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Publication numberUS1896263 A
Publication typeGrant
Publication dateFeb 7, 1933
Filing dateSep 19, 1928
Priority dateSep 19, 1928
Publication numberUS 1896263 A, US 1896263A, US-A-1896263, US1896263 A, US1896263A
InventorsParke H Watkins
Original AssigneeNaugatuck Chem Co
Export CitationBiBTeX, EndNote, RefMan
External Links: USPTO, USPTO Assignment, Espacenet
Rubber coated articles and process
US 1896263 A
Abstract  available in
Images(6)
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Claims  available in
Description  (OCR text may contain errors)

Patented Feb. 7, 1933 UNITED STATES PATENT OFFICE PARKE H WATKINS, OF NAUGATUCK, CONNECTICUT, ASSIGNOR TO THE NAUGATUCK CHEMICAL COMPANY, OF NAUGATUCK, CONNECTICUT,'A CORPORATION 01 CON- NECTICUT RUBBER COATED ARTICLES AND PROCESS Io Drawing. Application filed September 19, 1928, Serial 1T0. 307,082. Renewed 'Augult 18, 1981.

This invention relates to rubber coated articles and the process of making the same.

Heretofore in coating metal or wood or concrete articles it has been customar to apply hard rubber and intermediate ru ber cements to the surface of the articles and to dry the cements in succession as ,the are applied. Such preliminary coats 0 rubber provide a bond between the material being coated and a subsequent sheet of rubber which is applied over the dried cements and which forms a major portion of the rubber coating. This method is a ditlicult one to carry out, requires much skilled labor, and very often the method results in an unsat sfactory product in which rubber coating will often strip oif. Furthermore the reparation of the sheet of rubber re uires t e usual steps of washing, mixing, mil ing and calendering the stock.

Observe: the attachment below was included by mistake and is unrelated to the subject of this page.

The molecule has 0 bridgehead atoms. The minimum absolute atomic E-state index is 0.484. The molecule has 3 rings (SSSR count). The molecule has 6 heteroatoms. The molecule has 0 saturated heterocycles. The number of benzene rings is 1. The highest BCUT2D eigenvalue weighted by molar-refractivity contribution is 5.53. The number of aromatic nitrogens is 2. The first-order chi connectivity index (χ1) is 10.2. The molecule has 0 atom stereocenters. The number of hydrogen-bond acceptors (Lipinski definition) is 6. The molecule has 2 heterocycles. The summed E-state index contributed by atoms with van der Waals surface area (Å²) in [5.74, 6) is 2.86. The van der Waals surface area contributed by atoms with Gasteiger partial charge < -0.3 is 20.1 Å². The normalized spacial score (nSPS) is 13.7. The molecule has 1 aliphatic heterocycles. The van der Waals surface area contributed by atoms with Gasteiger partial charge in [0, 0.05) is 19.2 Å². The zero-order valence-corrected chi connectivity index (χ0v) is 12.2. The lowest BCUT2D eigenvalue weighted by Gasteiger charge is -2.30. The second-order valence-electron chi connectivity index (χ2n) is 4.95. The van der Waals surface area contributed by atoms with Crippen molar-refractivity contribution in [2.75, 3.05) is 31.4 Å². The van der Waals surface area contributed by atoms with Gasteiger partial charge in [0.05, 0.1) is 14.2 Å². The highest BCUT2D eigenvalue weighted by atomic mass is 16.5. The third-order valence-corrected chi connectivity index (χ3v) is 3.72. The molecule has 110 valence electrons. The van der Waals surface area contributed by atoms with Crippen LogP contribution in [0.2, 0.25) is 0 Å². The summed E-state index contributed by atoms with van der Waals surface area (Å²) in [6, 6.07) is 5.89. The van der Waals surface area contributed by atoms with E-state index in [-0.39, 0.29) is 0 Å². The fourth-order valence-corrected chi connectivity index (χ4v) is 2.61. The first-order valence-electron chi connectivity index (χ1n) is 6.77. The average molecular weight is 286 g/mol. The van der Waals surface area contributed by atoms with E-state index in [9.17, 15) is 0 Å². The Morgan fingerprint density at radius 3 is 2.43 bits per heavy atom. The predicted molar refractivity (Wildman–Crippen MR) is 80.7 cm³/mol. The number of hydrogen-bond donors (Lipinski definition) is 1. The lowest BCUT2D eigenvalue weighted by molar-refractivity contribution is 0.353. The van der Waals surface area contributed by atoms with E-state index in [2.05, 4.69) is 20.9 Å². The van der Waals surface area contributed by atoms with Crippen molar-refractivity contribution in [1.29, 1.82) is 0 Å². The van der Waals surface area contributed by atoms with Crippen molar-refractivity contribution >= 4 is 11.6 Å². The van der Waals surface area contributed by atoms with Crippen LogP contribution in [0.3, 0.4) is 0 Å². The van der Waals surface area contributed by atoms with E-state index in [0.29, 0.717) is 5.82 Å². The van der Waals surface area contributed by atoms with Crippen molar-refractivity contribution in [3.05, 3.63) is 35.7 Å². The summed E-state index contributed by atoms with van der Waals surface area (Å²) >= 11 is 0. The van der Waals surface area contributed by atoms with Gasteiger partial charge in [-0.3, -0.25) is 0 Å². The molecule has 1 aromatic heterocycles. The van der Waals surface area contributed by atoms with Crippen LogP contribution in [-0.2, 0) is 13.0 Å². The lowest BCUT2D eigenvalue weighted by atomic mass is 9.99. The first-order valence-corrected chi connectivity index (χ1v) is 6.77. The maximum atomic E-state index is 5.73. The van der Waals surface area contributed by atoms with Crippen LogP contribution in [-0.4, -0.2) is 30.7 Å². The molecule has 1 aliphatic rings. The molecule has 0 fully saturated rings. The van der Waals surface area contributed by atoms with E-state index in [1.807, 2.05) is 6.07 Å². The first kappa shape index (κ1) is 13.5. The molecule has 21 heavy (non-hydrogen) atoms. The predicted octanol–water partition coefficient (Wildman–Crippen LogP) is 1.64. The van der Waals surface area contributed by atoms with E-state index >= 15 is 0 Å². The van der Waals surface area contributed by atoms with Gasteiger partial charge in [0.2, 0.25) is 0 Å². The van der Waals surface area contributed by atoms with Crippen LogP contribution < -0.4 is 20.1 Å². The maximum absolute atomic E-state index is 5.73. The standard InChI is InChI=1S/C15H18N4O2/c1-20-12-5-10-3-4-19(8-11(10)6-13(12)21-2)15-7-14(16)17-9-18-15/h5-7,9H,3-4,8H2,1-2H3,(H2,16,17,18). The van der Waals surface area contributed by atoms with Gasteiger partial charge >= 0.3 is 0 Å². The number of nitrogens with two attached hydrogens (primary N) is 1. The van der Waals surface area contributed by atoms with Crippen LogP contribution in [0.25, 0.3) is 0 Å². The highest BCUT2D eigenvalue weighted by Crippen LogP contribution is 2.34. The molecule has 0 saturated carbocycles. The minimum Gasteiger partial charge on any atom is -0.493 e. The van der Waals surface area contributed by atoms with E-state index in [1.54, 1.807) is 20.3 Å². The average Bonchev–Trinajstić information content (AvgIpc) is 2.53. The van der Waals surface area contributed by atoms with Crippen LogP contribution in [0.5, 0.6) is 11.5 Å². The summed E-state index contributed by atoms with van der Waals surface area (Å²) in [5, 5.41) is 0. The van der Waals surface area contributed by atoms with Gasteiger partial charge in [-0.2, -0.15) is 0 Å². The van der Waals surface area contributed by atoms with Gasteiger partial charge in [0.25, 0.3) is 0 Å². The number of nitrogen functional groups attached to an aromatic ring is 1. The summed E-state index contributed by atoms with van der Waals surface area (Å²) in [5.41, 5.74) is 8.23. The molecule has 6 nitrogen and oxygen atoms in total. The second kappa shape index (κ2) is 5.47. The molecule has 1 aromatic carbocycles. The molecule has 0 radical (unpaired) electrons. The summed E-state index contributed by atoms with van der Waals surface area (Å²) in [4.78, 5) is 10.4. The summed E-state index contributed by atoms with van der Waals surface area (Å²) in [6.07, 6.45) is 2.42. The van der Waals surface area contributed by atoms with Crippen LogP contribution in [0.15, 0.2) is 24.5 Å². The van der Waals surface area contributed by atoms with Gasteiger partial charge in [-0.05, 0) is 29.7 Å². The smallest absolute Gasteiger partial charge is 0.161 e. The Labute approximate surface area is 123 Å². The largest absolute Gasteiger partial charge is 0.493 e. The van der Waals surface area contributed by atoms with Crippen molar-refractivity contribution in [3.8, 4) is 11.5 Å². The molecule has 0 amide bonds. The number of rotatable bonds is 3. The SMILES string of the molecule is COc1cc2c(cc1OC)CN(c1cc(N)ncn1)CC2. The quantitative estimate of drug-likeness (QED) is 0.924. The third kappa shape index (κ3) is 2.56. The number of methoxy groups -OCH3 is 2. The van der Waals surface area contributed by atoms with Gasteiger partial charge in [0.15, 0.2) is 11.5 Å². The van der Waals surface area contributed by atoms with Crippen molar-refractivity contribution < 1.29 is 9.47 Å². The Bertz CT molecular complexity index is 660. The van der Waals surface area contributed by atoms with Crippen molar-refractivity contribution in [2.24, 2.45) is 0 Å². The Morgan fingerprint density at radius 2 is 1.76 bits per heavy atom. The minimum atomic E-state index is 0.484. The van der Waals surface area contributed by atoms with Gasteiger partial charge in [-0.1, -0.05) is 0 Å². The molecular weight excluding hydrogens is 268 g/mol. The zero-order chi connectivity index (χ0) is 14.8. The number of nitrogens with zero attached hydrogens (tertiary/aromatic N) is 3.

It is the object of my invention to provide a novel method of coating articles of metal 1 or wood or cement with rubber, the techni us of which is such as not to require skil ed labor and which can be more economically carried out than the methods of coating suc objects heretofore employed. It is also an object of my invention to provide a novel \process for coating objects which gives a more permanent coat of rubber than heretofore obtained, thereby resulting in an improved article.

Without intending to impose limitations more than required by the prior art my inventi on broadly stated consists in coating the article of metal, cement or wood with the usual basic hard rubber cement, the usual intermediate rubber cement and finally applying a coat of rubber over the intermediate rubber, which last coat may be deposited from a water dispersion of rubber such as latex either compounded or uncompounded,

or a water dispersion of rubber made in a Werncr-Pfieiderer mixer; and the novel product thereby obtained.

One of the preferred methods of carrying out my novel process as applied to coating iron with rubber, is to first thoroughly clean the iron article by sanding, and, if of metal Parts by weight Smoked sheet rubber 50 Spray dried latex 50 Zinc oxide 75 Lime 10 Magnesium oxide 75 Tetramethylthiuramdisulphide (accelerator) 10 Dibenzylamine 10 Sulphur Aluminum powder 25 Phthalic anhydride .25 Acetaldehyde aniline condensation product (anti-oxidant) 3 Cc. r

88. on Carbon bisulphide 10 The acetalydehyde-aniline condensation product herein used as an antioxidant is that product which has been prepared in a strong ly acid solution.